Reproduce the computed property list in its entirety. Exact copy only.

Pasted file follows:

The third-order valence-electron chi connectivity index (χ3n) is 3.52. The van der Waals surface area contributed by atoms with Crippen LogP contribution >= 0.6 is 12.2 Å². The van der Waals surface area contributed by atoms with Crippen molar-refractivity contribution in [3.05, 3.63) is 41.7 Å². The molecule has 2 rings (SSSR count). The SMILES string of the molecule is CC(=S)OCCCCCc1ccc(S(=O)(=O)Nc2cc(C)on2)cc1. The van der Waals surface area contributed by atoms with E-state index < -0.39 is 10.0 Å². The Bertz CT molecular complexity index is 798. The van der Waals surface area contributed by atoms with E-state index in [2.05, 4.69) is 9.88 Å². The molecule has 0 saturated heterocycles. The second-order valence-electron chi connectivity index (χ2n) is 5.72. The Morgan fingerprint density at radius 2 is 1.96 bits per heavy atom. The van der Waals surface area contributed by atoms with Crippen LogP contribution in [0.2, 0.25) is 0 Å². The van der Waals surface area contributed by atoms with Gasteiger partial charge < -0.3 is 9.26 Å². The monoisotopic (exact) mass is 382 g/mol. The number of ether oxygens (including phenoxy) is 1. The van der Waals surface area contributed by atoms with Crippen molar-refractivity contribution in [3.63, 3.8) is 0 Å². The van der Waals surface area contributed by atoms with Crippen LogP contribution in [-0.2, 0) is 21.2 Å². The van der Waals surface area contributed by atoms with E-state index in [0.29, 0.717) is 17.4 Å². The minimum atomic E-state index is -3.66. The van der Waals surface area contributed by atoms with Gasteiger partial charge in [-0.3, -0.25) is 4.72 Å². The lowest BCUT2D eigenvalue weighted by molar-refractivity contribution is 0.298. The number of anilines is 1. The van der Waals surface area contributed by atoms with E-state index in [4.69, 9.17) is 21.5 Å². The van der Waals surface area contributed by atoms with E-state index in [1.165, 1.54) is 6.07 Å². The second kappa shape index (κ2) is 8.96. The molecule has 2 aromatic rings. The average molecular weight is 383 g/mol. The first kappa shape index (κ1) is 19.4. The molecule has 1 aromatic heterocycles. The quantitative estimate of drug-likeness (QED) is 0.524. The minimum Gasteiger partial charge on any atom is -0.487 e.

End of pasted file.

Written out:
The third-order valence-electron chi connectivity index (χ3n) is 3.52. The van der Waals surface area contributed by atoms with Crippen LogP contribution >= 0.6 is 12.2 Å². The van der Waals surface area contributed by atoms with Crippen molar-refractivity contribution in [3.05, 3.63) is 41.7 Å². The molecule has 2 rings (SSSR count). The SMILES string of the molecule is CC(=S)OCCCCCc1ccc(S(=O)(=O)Nc2cc(C)on2)cc1. The van der Waals surface area contributed by atoms with E-state index < -0.39 is 10.0 Å². The Bertz CT molecular complexity index is 798. The van der Waals surface area contributed by atoms with E-state index in [2.05, 4.69) is 9.88 Å². The molecule has 0 saturated heterocycles. The second-order valence-electron chi connectivity index (χ2n) is 5.72. The Morgan fingerprint density at radius 2 is 1.96 bits per heavy atom. The van der Waals surface area contributed by atoms with Crippen LogP contribution in [0.2, 0.25) is 0 Å². The van der Waals surface area contributed by atoms with Gasteiger partial charge < -0.3 is 9.26 Å². The monoisotopic (exact) mass is 382 g/mol. The number of ether oxygens (including phenoxy) is 1. The van der Waals surface area contributed by atoms with Crippen molar-refractivity contribution in [3.63, 3.8) is 0 Å². The van der Waals surface area contributed by atoms with Crippen LogP contribution in [-0.2, 0) is 21.2 Å². The van der Waals surface area contributed by atoms with E-state index in [0.29, 0.717) is 17.4 Å². The minimum atomic E-state index is -3.66. The van der Waals surface area contributed by atoms with Gasteiger partial charge in [-0.3, -0.25) is 4.72 Å². The lowest BCUT2D eigenvalue weighted by molar-refractivity contribution is 0.298. The number of anilines is 1. The van der Waals surface area contributed by atoms with E-state index in [4.69, 9.17) is 21.5 Å². The van der Waals surface area contributed by atoms with E-state index in [1.165, 1.54) is 6.07 Å². The second kappa shape index (κ2) is 8.96. The molecule has 2 aromatic rings. The average molecular weight is 383 g/mol. The first kappa shape index (κ1) is 19.4. The molecule has 1 aromatic heterocycles. The quantitative estimate of drug-likeness (QED) is 0.524. The minimum Gasteiger partial charge on any atom is -0.487 e.